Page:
I paused and looked. And looked closer, and closer and squinted and eventually he pointed it out to me. There it was a brush stroke of red and two of blue, the kingfisher.

A sequence ending in a spot magnification (thanks to computer wizardry) to capture Constable’s kingfisher flying across the Mill Stream.

Art at The Red House

‘Masked Figure Venetian Carnival’ – Robert Colquhoun (1914-1962). 1950, oil.

To be an art collector is a privilege and, of course, in the past it has mostly been royalty, the aristocracy and the Church who have commissioned as well as collected art. That is why I think it is fascinating to see personal collections of people from more recent times who come from different environments other than the usual suspects so as to speak.

Art at home in The Red House. ‘Portrait of Britten’ – Henry Lamb (1883-1960) 1945 oil on canvas, and also tucked behind the curtain ‘Canal Scene: Venice’ – Vanessa Bell (1879-1961) oil on canvas. Photograph from 2019 visit.

I think the art collected by Benjamin Britten and his partner, Peter Pears, is interesting as it contains commissioned portraits of both men as you would expect, with one a world renowned composer and the other a famous tenor, but it also includes a broader and more diverse range of pictures and sculptures. Their whole collection numbers around 1,200 works with many on display at The Red House within the domestic setting of their home.

‘Double Concerto’ – Maxwell Ashby Armfield (1881-1972). 1969, tempera on canvas.

Although the collection is not all about them specifically or their work, it nevertheless gives an insight into their interests and their daily lives. We are left with a glimpse of them as we see their chosen art ornamenting the rooms where they dined, read, relaxed and entertained. As with any large collection not all the work is on display at any one time, but nevertheless the rooms reflect more than a hint of the essence of the Britten-Pears home.

Drawing Room of the Red House from 2012.

Hanging on the walls of The Red House there are works featuring their friends such as colleague and close friend Imogen Holst. (She is, in fact now buried behind the two graves of Britten and Pears in the churchyard of St Peter and St Paul, Aldeburgh.)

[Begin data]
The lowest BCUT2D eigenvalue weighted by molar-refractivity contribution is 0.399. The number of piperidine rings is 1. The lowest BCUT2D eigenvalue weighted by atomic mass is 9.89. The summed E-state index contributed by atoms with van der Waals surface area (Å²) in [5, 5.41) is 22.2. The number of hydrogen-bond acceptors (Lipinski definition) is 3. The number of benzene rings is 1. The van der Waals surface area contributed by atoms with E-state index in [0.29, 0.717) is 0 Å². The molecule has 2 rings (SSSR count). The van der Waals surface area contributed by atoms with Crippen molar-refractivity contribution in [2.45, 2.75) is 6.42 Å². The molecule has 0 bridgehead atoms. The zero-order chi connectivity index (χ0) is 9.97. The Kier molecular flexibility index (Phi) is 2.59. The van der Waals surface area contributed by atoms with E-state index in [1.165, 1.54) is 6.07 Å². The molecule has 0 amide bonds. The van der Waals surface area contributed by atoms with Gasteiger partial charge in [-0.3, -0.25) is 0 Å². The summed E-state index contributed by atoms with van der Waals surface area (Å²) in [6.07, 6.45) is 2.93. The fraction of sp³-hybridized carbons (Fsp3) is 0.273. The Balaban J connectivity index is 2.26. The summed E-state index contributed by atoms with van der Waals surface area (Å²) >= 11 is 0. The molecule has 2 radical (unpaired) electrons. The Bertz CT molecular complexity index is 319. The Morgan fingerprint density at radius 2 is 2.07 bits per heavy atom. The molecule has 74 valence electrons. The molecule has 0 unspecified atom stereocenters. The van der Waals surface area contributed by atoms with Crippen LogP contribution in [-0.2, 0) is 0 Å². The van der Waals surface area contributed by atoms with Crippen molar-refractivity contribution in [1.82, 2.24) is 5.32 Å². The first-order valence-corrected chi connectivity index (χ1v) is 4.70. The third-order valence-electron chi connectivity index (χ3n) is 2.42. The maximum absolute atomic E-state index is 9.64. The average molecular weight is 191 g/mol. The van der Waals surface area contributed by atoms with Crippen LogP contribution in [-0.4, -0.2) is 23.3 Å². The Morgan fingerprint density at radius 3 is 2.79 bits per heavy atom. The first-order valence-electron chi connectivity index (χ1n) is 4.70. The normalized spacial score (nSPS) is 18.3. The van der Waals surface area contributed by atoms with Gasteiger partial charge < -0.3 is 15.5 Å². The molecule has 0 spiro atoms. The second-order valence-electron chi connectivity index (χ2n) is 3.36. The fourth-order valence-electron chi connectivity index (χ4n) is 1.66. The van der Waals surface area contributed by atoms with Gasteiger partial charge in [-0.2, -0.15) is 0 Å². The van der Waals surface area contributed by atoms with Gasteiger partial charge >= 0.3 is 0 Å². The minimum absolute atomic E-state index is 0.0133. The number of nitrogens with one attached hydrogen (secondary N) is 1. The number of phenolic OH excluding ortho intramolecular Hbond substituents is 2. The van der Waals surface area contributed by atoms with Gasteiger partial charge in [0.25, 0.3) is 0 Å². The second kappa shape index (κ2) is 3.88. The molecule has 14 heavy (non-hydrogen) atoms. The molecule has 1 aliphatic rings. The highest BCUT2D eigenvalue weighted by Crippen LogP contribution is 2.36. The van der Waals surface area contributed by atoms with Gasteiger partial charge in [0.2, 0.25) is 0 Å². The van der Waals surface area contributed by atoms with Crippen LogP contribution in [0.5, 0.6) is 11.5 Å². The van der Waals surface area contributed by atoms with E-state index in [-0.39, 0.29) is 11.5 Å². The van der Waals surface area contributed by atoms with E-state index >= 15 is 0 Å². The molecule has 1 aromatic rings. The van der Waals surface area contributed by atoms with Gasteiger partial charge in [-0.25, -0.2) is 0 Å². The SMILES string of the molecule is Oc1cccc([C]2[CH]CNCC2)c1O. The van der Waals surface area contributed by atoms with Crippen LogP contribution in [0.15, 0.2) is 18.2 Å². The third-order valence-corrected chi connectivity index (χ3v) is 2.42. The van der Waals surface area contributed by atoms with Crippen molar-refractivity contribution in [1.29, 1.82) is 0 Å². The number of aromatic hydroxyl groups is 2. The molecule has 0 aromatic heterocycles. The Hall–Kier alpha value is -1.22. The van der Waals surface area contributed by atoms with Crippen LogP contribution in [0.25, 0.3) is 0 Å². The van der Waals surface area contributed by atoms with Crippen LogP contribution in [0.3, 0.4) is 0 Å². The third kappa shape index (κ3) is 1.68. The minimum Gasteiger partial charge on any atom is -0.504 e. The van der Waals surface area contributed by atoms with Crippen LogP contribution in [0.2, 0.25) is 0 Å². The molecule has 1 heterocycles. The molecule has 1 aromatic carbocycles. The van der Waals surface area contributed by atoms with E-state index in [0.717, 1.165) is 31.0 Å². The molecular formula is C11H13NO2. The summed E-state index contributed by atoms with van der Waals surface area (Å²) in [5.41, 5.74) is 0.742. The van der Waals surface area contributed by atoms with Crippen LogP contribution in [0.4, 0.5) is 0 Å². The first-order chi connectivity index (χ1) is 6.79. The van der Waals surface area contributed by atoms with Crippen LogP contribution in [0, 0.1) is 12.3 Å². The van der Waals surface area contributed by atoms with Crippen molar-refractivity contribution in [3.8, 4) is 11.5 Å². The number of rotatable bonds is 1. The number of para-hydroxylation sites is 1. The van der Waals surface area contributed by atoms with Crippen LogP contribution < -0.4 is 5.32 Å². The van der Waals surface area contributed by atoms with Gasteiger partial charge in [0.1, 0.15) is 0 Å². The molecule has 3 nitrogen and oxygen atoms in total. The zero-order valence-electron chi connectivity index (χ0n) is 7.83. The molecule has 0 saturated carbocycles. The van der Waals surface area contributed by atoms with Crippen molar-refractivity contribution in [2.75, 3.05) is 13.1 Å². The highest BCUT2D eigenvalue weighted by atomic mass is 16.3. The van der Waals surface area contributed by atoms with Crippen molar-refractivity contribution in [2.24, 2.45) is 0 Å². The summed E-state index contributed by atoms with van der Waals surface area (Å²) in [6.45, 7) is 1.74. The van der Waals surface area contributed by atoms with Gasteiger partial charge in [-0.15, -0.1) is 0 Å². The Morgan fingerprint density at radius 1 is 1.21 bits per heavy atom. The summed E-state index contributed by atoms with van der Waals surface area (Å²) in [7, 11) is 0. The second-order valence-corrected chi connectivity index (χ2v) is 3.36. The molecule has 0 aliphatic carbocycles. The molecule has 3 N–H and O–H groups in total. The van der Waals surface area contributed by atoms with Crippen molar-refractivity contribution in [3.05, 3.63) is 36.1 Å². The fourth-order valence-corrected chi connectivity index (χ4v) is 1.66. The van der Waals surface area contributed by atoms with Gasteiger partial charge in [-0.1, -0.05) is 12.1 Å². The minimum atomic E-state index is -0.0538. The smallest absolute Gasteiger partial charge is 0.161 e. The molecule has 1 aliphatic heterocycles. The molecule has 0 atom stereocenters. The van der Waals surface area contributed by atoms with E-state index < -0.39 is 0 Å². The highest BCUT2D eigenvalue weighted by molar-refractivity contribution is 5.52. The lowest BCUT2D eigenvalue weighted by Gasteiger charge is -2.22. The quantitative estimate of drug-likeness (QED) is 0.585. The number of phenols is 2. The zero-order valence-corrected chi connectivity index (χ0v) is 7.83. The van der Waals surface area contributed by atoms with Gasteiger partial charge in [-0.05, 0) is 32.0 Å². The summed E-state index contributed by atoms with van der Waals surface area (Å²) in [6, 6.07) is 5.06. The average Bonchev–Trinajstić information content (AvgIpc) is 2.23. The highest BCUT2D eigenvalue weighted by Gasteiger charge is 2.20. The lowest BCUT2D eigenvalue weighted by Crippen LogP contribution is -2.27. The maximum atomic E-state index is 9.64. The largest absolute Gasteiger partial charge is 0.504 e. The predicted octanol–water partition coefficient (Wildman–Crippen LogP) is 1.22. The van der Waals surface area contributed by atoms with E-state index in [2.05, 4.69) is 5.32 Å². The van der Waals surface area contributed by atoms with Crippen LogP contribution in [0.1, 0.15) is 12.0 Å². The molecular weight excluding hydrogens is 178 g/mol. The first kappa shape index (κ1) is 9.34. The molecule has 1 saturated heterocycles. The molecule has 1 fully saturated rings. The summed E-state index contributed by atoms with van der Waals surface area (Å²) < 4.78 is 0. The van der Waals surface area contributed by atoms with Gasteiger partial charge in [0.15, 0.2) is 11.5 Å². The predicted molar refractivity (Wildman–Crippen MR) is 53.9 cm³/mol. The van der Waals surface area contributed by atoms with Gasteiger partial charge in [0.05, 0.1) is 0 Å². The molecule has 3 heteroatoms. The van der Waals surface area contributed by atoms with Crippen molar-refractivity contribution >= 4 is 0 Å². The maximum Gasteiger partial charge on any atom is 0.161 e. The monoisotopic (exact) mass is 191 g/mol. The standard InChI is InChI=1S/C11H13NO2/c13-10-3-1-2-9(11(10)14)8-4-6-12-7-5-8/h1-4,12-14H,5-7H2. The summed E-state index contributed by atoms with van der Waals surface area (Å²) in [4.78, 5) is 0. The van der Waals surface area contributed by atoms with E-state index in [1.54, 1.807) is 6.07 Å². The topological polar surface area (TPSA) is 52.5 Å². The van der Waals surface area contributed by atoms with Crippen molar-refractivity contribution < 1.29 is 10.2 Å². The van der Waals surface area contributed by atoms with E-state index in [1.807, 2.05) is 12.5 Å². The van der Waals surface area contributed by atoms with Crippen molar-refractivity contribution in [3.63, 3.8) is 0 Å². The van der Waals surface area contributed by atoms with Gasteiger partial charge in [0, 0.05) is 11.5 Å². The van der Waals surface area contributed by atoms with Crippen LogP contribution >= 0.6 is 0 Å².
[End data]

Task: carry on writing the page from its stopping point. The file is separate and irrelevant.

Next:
Portrait of Imogen Holst. ‘Memory of Terrington St George’ – Edward Seago (1910-1974), 1962, oil

Also, there are works reflecting their personal taste, with apparently Peter Pears’ preference for strongly coloured 20th-century work.

‘Green Rose’ – Philip Sutton RA (b. 1928 – 92 years old). 1955, oil.
‘Clymping Beach’ – John Piper (1903-1992). 1953 (The lined, green upholstery fabric of the sofa complements the dark, striking lines of the painting.)

However, apparently Britten’s taste was more restrained and, there are many drawings and sketches amongst the collection.

Of course, and not in the least surprising as with many art lovers, there are works featuring Venice.

‘Interior St Mark’s, Venice’ – John Piper. 1973 (Hanging opposite the stairs which I am afraid you can see reflecting off the glass somewhat spoiling the ‘dancing light’ effect of the painting. A better photo of this evocative work can be see HERE at ArtUK.)
Pictures on the stair walls depicting more of Venice including a painting of the Santa Maria della Salute and also within the collection (but I seemed to have missed photographing it) was another painting of the Salute by Walter Sickert (1860-1942) oil on canvas.

Finally, if one is lucky enough to have the means, you can collect pictures by artists from the canon and the Britten-Pears collection has works by William Blake, Walter Sickert, David Hockney and, of course, being men of Suffolk, a painting by John Constable.

‘Portrait of second son Charles Goulding’ – John Constable (1776-1837) c.1835-36, oil on board.